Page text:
Carl Schramm

In the face of a stagnating economic activity many economists are trying to explain why the medicine they have been administering these last six years isn’t working. Not capable of accepting theoretical defeat they offer new explanations. The “new” normal is in the process of being explained by nuance con gusto.

We are being told that technology has permitted big corporations to replace manufacturing jobs with either cheap foreign labor (thanks to the global logistics revolution) or the substitution of capital for labor using robotic technology. But, an even grander reason is on offer by Robert Gordon who says that innovation itself is slowing. He argues, much like many before him in similar moments when the mysteries of economic life produced a slowdown that in their minds shouldn’t be, that everything is different because people are living differently, or should be. The predictions of the Club of Rome comes to mind as do visions of President Carter in a sweater telling us the world was exhausting its energy supply. Now, according to Gordon, as a result of relentless waves of innovation all of humankind’s wants and needs are pretty much satisfied.

His model begs us to think of innovation in a demand-pull framework. In fact, innovation happens because more innovators think up more great new ideas and they bring them to the market for judgment. When it comes to innovation we live in a supply-push world.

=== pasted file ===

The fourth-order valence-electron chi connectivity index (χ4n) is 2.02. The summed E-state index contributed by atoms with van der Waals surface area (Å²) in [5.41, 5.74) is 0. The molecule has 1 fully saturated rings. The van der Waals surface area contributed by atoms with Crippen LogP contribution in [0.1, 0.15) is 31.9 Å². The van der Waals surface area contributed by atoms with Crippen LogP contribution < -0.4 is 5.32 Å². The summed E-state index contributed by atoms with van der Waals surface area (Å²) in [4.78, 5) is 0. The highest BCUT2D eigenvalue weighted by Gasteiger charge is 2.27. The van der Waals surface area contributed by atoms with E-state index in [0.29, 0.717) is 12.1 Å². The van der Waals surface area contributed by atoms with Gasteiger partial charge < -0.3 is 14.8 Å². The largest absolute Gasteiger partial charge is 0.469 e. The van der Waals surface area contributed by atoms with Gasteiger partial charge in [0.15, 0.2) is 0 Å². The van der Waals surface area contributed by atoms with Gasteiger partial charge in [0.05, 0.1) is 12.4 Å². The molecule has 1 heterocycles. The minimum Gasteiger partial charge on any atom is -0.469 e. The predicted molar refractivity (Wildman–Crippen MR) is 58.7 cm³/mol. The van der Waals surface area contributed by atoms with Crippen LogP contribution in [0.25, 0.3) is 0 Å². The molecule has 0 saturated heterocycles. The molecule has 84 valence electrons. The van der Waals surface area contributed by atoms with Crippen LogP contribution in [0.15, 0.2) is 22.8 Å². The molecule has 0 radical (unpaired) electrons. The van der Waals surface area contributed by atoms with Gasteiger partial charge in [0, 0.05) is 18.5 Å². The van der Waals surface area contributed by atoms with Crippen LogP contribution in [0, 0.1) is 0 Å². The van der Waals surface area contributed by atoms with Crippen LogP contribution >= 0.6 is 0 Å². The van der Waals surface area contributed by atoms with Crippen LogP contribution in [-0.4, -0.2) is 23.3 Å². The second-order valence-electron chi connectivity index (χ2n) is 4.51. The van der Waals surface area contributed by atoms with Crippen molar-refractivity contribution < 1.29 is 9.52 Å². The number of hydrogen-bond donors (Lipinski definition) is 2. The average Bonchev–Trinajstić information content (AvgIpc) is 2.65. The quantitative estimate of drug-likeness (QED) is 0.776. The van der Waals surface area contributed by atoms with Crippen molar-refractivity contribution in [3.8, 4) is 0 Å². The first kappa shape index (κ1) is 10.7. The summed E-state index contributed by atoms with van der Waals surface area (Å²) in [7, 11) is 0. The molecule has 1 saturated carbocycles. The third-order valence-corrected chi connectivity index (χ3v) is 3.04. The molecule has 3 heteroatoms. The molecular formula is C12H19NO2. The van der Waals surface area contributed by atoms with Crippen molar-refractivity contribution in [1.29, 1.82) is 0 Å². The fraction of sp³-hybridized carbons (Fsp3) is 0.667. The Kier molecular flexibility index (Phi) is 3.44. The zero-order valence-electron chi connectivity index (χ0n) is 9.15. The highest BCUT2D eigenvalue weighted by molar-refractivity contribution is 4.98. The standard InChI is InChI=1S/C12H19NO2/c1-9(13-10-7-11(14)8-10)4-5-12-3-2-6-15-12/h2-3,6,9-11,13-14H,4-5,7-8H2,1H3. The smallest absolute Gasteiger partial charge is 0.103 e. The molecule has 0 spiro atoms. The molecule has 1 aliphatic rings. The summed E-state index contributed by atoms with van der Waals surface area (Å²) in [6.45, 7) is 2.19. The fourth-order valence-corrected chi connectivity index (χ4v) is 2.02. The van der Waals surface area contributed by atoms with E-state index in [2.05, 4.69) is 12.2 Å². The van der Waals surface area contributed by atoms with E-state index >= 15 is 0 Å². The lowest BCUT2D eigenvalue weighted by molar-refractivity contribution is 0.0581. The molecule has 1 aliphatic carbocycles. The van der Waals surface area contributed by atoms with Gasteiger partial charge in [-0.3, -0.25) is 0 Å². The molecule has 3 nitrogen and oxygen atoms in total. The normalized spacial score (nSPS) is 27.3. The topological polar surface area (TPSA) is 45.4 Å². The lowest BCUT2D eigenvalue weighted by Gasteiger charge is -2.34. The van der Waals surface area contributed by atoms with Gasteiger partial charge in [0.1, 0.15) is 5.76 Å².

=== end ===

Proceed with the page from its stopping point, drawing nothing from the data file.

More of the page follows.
Gordon’s point might be better taken if he said that innovation was slowing because there were fewer people innovating. As it is, he is only putting a false explanation on an epiphenomenon of a slow-growth recovery continuously teetering on recession. Innovation might appear to be slowing because in the last five years about 30 percent fewer firms are being created to develop new innovations. In the face of greater regulatory uncertainty and the immanent threat of higher taxes to fund government expansions such as Obamacare, the number of new firms committed to bring innovation to market has declined.

What explains why it is that fewer people are coming forward to start businesses to develop and exploit new innovations? The beginning of an answer lies in Jonathan Hughes’ The Vital Few where he makes the case that the economy hangs on a small number of visionary entrepreneurs who bring forth big new ideas. Perhaps fewer such people are showing up. Think about this question using President Obama’s recent explanation of “structural” problems in the economy.

Carl Schramm

Carl J. Schramm is University Professor at Syracuse University. He is the Arthur & Carlyse Ciocca visiting professor at U.C. Davis, a visiting scientist at MIT, a fellow at the Institute of Business Innovation at UC Berkeley and a director at the Berkeley Research Group.